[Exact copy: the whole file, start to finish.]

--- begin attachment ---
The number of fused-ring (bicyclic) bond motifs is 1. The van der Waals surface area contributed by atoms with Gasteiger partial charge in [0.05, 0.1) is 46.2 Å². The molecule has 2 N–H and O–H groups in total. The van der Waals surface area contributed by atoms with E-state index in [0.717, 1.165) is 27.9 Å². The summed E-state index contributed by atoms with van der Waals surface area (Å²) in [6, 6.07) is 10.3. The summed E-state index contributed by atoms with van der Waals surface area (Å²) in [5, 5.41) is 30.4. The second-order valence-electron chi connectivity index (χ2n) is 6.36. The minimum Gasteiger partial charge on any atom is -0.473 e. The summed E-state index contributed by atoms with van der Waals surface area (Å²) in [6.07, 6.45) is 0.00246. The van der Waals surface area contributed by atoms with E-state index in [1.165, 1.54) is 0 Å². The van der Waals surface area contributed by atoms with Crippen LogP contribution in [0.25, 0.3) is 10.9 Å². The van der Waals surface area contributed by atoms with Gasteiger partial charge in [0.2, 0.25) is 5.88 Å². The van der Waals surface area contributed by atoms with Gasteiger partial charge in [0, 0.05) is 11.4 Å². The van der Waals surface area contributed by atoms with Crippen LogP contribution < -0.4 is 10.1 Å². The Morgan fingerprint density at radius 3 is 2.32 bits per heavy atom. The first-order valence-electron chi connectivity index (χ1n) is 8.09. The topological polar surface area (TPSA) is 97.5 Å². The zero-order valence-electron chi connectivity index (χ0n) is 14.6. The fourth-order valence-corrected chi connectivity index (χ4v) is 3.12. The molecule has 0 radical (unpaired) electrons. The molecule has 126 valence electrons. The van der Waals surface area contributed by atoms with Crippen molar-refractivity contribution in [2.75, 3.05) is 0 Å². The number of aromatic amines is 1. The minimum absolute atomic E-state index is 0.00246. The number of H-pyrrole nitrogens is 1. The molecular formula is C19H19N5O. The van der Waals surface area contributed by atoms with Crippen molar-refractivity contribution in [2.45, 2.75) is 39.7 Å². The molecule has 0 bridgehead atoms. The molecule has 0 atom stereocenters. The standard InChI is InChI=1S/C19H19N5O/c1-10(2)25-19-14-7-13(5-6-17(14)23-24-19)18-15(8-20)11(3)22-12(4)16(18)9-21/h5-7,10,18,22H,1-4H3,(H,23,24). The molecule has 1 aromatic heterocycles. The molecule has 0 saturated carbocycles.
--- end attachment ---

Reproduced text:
The number of fused-ring (bicyclic) bond motifs is 1. The van der Waals surface area contributed by atoms with Gasteiger partial charge in [0.05, 0.1) is 46.2 Å². The molecule has 2 N–H and O–H groups in total. The van der Waals surface area contributed by atoms with E-state index in [0.717, 1.165) is 27.9 Å². The summed E-state index contributed by atoms with van der Waals surface area (Å²) in [6, 6.07) is 10.3. The summed E-state index contributed by atoms with van der Waals surface area (Å²) in [5, 5.41) is 30.4. The second-order valence-electron chi connectivity index (χ2n) is 6.36. The minimum Gasteiger partial charge on any atom is -0.473 e. The summed E-state index contributed by atoms with van der Waals surface area (Å²) in [6.07, 6.45) is 0.00246. The van der Waals surface area contributed by atoms with E-state index in [1.165, 1.54) is 0 Å². The van der Waals surface area contributed by atoms with Crippen LogP contribution in [0.25, 0.3) is 10.9 Å². The van der Waals surface area contributed by atoms with Gasteiger partial charge in [0.2, 0.25) is 5.88 Å². The van der Waals surface area contributed by atoms with Gasteiger partial charge in [0, 0.05) is 11.4 Å². The van der Waals surface area contributed by atoms with Crippen LogP contribution < -0.4 is 10.1 Å². The Morgan fingerprint density at radius 3 is 2.32 bits per heavy atom. The first-order valence-electron chi connectivity index (χ1n) is 8.09. The topological polar surface area (TPSA) is 97.5 Å². The zero-order valence-electron chi connectivity index (χ0n) is 14.6. The fourth-order valence-corrected chi connectivity index (χ4v) is 3.12. The molecule has 0 radical (unpaired) electrons. The molecule has 126 valence electrons. The van der Waals surface area contributed by atoms with Crippen molar-refractivity contribution in [2.75, 3.05) is 0 Å². The number of aromatic amines is 1. The minimum absolute atomic E-state index is 0.00246. The number of H-pyrrole nitrogens is 1. The molecular formula is C19H19N5O. The van der Waals surface area contributed by atoms with Crippen molar-refractivity contribution in [2.45, 2.75) is 39.7 Å². The molecule has 0 bridgehead atoms. The molecule has 0 atom stereocenters. The standard InChI is InChI=1S/C19H19N5O/c1-10(2)25-19-14-7-13(5-6-17(14)23-24-19)18-15(8-20)11(3)22-12(4)16(18)9-21/h5-7,10,18,22H,1-4H3,(H,23,24). The molecule has 1 aromatic heterocycles. The molecule has 0 saturated carbocycles.